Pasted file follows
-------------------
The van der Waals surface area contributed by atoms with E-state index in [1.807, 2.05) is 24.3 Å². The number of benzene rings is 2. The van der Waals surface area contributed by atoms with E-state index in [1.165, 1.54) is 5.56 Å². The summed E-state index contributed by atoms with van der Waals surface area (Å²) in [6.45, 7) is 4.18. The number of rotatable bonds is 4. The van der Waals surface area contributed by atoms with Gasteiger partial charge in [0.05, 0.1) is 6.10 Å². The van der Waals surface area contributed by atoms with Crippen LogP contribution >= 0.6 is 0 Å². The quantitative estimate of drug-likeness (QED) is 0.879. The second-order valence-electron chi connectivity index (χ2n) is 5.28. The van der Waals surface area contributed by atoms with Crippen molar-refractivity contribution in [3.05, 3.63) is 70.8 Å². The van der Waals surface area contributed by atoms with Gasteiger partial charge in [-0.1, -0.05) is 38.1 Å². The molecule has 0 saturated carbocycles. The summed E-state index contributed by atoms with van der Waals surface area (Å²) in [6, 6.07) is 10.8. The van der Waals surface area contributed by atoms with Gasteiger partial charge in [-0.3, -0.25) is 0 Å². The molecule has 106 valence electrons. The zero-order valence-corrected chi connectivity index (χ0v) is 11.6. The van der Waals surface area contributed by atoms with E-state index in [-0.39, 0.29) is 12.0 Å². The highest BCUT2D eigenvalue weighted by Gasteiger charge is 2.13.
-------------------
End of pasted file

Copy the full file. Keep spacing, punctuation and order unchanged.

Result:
The van der Waals surface area contributed by atoms with E-state index in [1.807, 2.05) is 24.3 Å². The number of benzene rings is 2. The van der Waals surface area contributed by atoms with E-state index in [1.165, 1.54) is 5.56 Å². The summed E-state index contributed by atoms with van der Waals surface area (Å²) in [6.45, 7) is 4.18. The number of rotatable bonds is 4. The van der Waals surface area contributed by atoms with Gasteiger partial charge in [0.05, 0.1) is 6.10 Å². The van der Waals surface area contributed by atoms with Crippen LogP contribution >= 0.6 is 0 Å². The quantitative estimate of drug-likeness (QED) is 0.879. The second-order valence-electron chi connectivity index (χ2n) is 5.28. The van der Waals surface area contributed by atoms with Crippen molar-refractivity contribution in [3.05, 3.63) is 70.8 Å². The van der Waals surface area contributed by atoms with Gasteiger partial charge in [-0.1, -0.05) is 38.1 Å². The molecule has 0 saturated carbocycles. The summed E-state index contributed by atoms with van der Waals surface area (Å²) in [6, 6.07) is 10.8. The van der Waals surface area contributed by atoms with Gasteiger partial charge in [-0.3, -0.25) is 0 Å². The molecule has 106 valence electrons. The zero-order valence-corrected chi connectivity index (χ0v) is 11.6. The van der Waals surface area contributed by atoms with E-state index in [-0.39, 0.29) is 12.0 Å². The highest BCUT2D eigenvalue weighted by Gasteiger charge is 2.13.